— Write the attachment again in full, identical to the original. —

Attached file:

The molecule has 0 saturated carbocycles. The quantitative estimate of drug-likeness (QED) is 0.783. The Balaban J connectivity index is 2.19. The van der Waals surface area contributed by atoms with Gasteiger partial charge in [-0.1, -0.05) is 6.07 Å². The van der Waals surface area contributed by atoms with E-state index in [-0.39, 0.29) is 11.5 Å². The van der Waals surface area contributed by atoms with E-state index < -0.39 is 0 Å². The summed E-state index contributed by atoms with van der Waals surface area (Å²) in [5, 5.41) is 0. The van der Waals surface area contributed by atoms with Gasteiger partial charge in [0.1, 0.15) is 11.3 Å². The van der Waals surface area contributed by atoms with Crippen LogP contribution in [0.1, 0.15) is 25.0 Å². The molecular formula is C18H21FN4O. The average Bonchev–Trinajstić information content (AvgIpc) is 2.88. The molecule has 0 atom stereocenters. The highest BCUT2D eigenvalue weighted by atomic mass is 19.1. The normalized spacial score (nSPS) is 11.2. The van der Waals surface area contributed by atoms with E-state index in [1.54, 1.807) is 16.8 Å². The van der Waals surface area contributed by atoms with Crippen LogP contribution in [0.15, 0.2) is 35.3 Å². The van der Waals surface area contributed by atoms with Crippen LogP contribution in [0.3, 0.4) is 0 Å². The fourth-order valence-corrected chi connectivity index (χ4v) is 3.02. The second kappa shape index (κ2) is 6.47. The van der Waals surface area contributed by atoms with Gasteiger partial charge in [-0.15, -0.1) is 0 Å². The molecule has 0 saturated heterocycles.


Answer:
The molecule has 0 saturated carbocycles. The quantitative estimate of drug-likeness (QED) is 0.783. The Balaban J connectivity index is 2.19. The van der Waals surface area contributed by atoms with Gasteiger partial charge in [-0.1, -0.05) is 6.07 Å². The van der Waals surface area contributed by atoms with E-state index in [-0.39, 0.29) is 11.5 Å². The van der Waals surface area contributed by atoms with E-state index < -0.39 is 0 Å². The summed E-state index contributed by atoms with van der Waals surface area (Å²) in [5, 5.41) is 0. The van der Waals surface area contributed by atoms with Gasteiger partial charge in [0.1, 0.15) is 11.3 Å². The van der Waals surface area contributed by atoms with Crippen LogP contribution in [0.1, 0.15) is 25.0 Å². The molecular formula is C18H21FN4O. The average Bonchev–Trinajstić information content (AvgIpc) is 2.88. The molecule has 0 atom stereocenters. The highest BCUT2D eigenvalue weighted by atomic mass is 19.1. The normalized spacial score (nSPS) is 11.2. The van der Waals surface area contributed by atoms with E-state index in [1.54, 1.807) is 16.8 Å². The van der Waals surface area contributed by atoms with Crippen LogP contribution in [0.15, 0.2) is 35.3 Å². The van der Waals surface area contributed by atoms with Crippen LogP contribution in [0.3, 0.4) is 0 Å². The fourth-order valence-corrected chi connectivity index (χ4v) is 3.02. The second kappa shape index (κ2) is 6.47. The van der Waals surface area contributed by atoms with Gasteiger partial charge in [-0.15, -0.1) is 0 Å². The molecule has 0 saturated heterocycles.